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Pastoral associate reflects on 87 days in life of parish after pastor’s death

Community grieved loss of Fr. Reasoner; focused on mission  

By Michelle Tressel

Special to The Witness

CEDAR RAPIDS — Eighty-seven days. March 18 to June 12. The number of days St. Jude Parish in Cedar Rapids was without a pastor due to the unexpected death of Father Mark Reasoner. The length of time, without warning, I was the parish administrator. The number of days we awaited the naming and arrival of Father Mark Murphy, the new pastor at St. Jude Parish.

Although 87 days seemed like an extended time to wait for our new pastor, I came to recognize that each of those days was a gift from God. This gift was not to be taken for granted but rather as granted. Our parishioners needed those 87 days to grieve and to prepare our hearts and minds (and the rectory, of course) for our new pastor. God’s life and love were manifested in many ways during those 87 days. The gifts we experienced were not very conventional and not to be expected after the death of a beloved priest. 

Celebrating in Turmoil  

At our Palm Sunday liturgies, three days after Father Mark’s funeral and burial, ­Father David Schatz told the assembly that our parish community was “celebrating in turmoil.” Those were very wise words for our parish. Not only did it describe what we were experiencing and feeling but it also reminded us that the suffering, death and resurrection of Christ belong together as one reality, one mystery. Our sorrow couldn’t be separated from our celebration of the death and resurrection of Jesus.  

The words “celebrating in turmoil” were a gift to us as we entered into triduum and celebrated the Easter season.

Father Mark Reasoner


Although I come from a large extended family, I couldn’t imagine how comforting it might be to be surrounded by my even larger parish family during the 87 days.  On the night Father Mark died, people showed up at the church even as late as 10:30 p.m. because they didn’t know where else to go. Although our parish seldom gathers to pray evening prayer together, we just didn’t recite words when we assembled on Tuesday evening as a parish; we prayed.  

Even weeks after Father Mark’s visitation, funeral and burial, parishioners continued to share stories, some that made us laugh and others that made us cry. As the snowbirds returned, they were welcomed back and told about the visitation, vigil, funeral and burial. There was solace in the usual rhythm of our parish activities, which began with a fish fry the day after Father Mark’s funeral. Grief too was a gift as it deepened the bonds within our parish community because we grieved together, with the support and love of each other.

Leaning on God

My calling to lead the parish was the re­sult of circumstances, certainly not because of my yearning to do so.  Therefore, I did the only thing I could do: lean on God – heavily. As a result, the hand of God guided me throughout my day, often when I least expected it. One day I was speaking with Kathleen, a parishioner, who was trying to help an African family rent a house. She was having difficulty finding an affordable rental house near Holy Family Schools. I suggested she talk with Dave, another parishioner who has a rental property. She didn’t know Dave but said she would give him a call. At that moment, I glanced up at one of the parish center windows and saw Dave walk by. She and I hurried outside to catch him. Coincidence? I believe it was the hand of God.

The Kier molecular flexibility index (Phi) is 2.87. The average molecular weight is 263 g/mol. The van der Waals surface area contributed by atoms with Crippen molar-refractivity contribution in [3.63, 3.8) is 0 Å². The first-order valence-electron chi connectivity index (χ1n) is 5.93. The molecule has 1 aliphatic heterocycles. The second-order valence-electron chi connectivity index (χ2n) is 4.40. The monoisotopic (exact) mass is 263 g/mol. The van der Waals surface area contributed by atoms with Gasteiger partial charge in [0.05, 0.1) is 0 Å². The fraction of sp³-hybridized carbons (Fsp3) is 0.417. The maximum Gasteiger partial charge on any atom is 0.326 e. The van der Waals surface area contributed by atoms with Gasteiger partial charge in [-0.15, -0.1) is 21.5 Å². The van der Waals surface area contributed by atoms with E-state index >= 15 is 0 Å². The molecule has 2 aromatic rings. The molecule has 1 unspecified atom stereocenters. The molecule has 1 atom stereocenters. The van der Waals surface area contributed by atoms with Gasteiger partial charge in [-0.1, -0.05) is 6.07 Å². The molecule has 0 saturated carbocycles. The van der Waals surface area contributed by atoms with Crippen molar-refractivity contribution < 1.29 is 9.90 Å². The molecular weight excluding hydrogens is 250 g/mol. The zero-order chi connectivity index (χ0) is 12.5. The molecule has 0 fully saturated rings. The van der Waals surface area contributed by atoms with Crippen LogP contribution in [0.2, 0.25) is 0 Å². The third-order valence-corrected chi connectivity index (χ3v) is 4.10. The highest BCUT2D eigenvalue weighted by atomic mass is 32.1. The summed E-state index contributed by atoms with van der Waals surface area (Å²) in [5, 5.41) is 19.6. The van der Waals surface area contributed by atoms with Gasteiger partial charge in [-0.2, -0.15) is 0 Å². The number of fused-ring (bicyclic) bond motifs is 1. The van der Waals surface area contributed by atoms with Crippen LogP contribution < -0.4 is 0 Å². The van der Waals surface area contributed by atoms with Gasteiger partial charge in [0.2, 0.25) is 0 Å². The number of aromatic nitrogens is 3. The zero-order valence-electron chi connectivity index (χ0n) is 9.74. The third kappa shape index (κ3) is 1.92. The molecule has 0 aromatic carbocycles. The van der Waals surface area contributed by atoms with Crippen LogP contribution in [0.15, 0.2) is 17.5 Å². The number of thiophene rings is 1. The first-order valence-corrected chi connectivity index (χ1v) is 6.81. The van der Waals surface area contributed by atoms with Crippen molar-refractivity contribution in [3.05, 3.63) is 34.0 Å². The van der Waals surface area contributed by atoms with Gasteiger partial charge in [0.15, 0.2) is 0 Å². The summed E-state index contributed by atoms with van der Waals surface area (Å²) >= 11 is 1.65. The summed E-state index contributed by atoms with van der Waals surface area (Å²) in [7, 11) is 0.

Many times, throughout the 87 days, a parishioner would appear at my office door or call me, after I had identified a task for which I needed a volunteer but before I could initiate any action. I became aware of talents that others had. There was an unfolding of the gifts of the baptized.


Although I was as eager as other parishioners for a new pastor to arrive, God’s wisdom was at work when a new pastor wasn’t named right away. We needed time and space, also God’s gifts to us, to grieve and mourn our beloved Father Mark. We were given the opportunity to reflect on the paschal mystery more deeply as well as how Father Mark lived his life. We needed time to be ready in our hearts and minds for our new pastor.  

During this time of waiting, I also called on Father Mark to intercede with God on behalf of the parish he so loved. 

Continuing to Live the Gospel  

There were a few days after Father Mark’s funeral where the parish seemed to stand quietly. It was as if a collective cry and sigh needed to be released for our spiritual father. But this period of time was shortly lived. We understood that, despite our deep sorrow, we needed to continue to answer the call to live the Gospel. There was no question that weekend Masses, funerals and weddings would be celebrated. The priests in the archdiocese made sure that the sacramental life of the parish was given top priority. Although we didn’t initiate any major projects during the 87 days, parishioners continued to catechize children, to obtain furniture and household items for our immigrants and refugees, to prepare for the annual Sweet Corn Festival, to make cloth diapers for babies in our sister parish in Haiti, to take Communion weekly to  care centers and to feed the hungry via Metro Catholic Outreach. 

Looking back at those 87 days, each one was filled with God’s love and life in many ways. The days were fruitful as I saw the hand of God in ways that I hadn’t seen before. My eyes were opened to the gifts of those 87 days, including our new pastor who we have welcomed with open arms. 

Tressel is pastoral associate at St. Jude Parish in Cedar Rapids.